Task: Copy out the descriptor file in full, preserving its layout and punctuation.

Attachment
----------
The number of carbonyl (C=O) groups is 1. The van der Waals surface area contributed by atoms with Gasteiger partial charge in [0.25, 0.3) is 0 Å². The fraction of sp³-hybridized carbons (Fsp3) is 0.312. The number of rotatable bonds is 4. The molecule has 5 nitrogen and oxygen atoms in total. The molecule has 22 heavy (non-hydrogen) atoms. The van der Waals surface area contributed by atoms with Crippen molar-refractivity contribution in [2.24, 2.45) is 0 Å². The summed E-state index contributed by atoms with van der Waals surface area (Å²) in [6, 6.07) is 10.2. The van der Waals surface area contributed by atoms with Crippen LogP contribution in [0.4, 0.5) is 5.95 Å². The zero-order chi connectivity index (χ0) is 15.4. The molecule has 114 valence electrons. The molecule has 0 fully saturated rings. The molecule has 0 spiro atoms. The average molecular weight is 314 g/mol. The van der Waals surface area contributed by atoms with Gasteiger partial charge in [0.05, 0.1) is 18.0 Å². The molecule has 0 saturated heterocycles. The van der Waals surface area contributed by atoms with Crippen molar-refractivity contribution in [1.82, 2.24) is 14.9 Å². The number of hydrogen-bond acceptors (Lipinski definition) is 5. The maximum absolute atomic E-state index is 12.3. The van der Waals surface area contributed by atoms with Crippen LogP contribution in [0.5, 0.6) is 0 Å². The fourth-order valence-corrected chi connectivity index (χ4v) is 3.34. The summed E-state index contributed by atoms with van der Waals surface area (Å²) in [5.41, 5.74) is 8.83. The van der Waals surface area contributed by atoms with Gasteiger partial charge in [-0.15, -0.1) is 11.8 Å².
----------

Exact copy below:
The number of carbonyl (C=O) groups is 1. The van der Waals surface area contributed by atoms with Gasteiger partial charge in [0.25, 0.3) is 0 Å². The fraction of sp³-hybridized carbons (Fsp3) is 0.312. The number of rotatable bonds is 4. The molecule has 5 nitrogen and oxygen atoms in total. The molecule has 22 heavy (non-hydrogen) atoms. The van der Waals surface area contributed by atoms with Crippen molar-refractivity contribution in [2.24, 2.45) is 0 Å². The summed E-state index contributed by atoms with van der Waals surface area (Å²) in [6, 6.07) is 10.2. The van der Waals surface area contributed by atoms with Crippen LogP contribution in [0.4, 0.5) is 5.95 Å². The zero-order chi connectivity index (χ0) is 15.4. The molecule has 114 valence electrons. The molecule has 0 fully saturated rings. The molecule has 0 spiro atoms. The average molecular weight is 314 g/mol. The van der Waals surface area contributed by atoms with Gasteiger partial charge in [0.05, 0.1) is 18.0 Å². The molecule has 0 saturated heterocycles. The van der Waals surface area contributed by atoms with Crippen molar-refractivity contribution in [1.82, 2.24) is 14.9 Å². The number of hydrogen-bond acceptors (Lipinski definition) is 5. The maximum absolute atomic E-state index is 12.3. The van der Waals surface area contributed by atoms with Crippen LogP contribution in [0.5, 0.6) is 0 Å². The fourth-order valence-corrected chi connectivity index (χ4v) is 3.34. The summed E-state index contributed by atoms with van der Waals surface area (Å²) in [5.41, 5.74) is 8.83. The van der Waals surface area contributed by atoms with Gasteiger partial charge in [-0.15, -0.1) is 11.8 Å².